Projects

Project Location:
Ny Alesund, Svalbard, Norway
Project Funded Title:
Svalbard REU: Understanding climate change in Tidewater environments of the High Arctic

Project Members

Peggy McNeal

Peggy McNeal
Organization: 
Los Coches Creek Middle School
Occupation: 
Teacher

Julie Brigham-Grette

Julie Brigham-Grette
Organization: 
University of Massachusetts
Occupation: 
Researcher

Ross Powell

Ross Powell
Organization: 
Northern Illinois University
Occupation: 
Researcher

Mark Goldner

Mark Goldner
Organization: 
Heath K-8 Elementary School
Occupation: 
Teacher

Julie Brigham-Grette

Julie Brigham-Grette
Organization: 
University of Massachusetts
Occupation: 
Researcher

Ross Powell

Ross Powell
Organization: 
Northern Illinois University
Occupation: 
Researcher

Mike Rhinard

Mike Rhinard
Organization: 
Riverglen Junior High School
Occupation: 
Teacher
Expeditions: 

Julie Brigham-Grette

Julie Brigham-Grette
Organization: 
University of Massachusetts
Occupation: 
Researcher

Ross Powell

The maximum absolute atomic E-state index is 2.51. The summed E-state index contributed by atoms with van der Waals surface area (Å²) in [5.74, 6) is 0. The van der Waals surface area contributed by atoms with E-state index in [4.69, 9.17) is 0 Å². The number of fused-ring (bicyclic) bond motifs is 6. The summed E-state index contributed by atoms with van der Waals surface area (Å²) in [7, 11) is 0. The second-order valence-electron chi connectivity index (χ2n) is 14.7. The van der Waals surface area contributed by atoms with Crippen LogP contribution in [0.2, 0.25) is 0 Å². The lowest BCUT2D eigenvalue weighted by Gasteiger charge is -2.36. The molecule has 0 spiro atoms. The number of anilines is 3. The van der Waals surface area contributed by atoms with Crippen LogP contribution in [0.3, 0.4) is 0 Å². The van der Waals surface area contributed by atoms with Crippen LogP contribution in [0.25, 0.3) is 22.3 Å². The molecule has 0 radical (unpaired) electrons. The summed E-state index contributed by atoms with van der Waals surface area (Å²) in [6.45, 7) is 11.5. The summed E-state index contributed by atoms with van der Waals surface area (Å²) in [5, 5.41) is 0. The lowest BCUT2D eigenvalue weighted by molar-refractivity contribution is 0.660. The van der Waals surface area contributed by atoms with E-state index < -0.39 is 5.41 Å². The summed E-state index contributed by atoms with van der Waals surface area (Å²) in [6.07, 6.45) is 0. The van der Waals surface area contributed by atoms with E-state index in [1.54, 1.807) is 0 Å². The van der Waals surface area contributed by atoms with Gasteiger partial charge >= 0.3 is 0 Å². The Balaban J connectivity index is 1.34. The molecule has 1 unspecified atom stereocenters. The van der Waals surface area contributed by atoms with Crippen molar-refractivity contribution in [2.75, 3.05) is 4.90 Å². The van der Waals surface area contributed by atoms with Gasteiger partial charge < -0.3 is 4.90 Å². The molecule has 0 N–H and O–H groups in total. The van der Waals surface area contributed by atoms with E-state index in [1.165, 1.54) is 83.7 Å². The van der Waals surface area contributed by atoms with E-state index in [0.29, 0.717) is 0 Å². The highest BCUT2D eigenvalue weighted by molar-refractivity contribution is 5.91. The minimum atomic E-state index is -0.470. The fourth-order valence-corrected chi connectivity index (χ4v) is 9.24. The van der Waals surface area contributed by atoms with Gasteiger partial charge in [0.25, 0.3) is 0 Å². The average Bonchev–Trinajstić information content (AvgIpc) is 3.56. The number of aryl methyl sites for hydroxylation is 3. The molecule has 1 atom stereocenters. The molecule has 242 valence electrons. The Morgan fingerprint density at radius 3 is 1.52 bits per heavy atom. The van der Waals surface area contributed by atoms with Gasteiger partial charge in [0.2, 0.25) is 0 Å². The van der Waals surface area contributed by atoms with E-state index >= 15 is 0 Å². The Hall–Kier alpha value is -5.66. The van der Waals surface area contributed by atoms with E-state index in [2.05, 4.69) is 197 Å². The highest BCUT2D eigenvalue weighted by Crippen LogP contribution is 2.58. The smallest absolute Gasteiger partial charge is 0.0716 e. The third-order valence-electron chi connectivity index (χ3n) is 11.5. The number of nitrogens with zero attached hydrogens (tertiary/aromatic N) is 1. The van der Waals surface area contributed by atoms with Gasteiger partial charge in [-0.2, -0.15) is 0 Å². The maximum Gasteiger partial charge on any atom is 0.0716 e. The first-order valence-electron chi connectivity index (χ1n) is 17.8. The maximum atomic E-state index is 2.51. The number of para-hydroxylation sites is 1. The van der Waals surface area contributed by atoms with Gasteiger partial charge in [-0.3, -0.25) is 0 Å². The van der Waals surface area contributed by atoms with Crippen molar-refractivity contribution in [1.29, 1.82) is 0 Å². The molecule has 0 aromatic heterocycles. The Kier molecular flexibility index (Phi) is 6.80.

Ross Powell
Organization: 
Northern Illinois University
Occupation: 
Researcher

Project Description

The Svalbard Archipelago has an arctic climate and is home to several large bodies of ice – alpine glaciers in the mountains, and tidewater glaciers that descend into the sea. For the past 10,000 years the glaciers of this region have been receding and more recently researchers have noted a regional reduction in sea ice.

The research team, which included undergraduate geoscience students participating in the Research Experiences Undergraduates (REU) Program, traveled to Svalbard to research how high latitude glaciers, melt-water streams, and sedimentation in the fjords reflect climate. The Svalbard region is ideal for the study of past climate because several different types of measurements on and around glaciers can be conducted there. Working out of small boats in the fjord and hiking to sites on land, the team collected data to determine what relationships exist between current sedimentation, glaciers, oceans, and climate. Using the historic sedimentation record can help the researchers understand and better predict how glacial systems react to climate change.

Location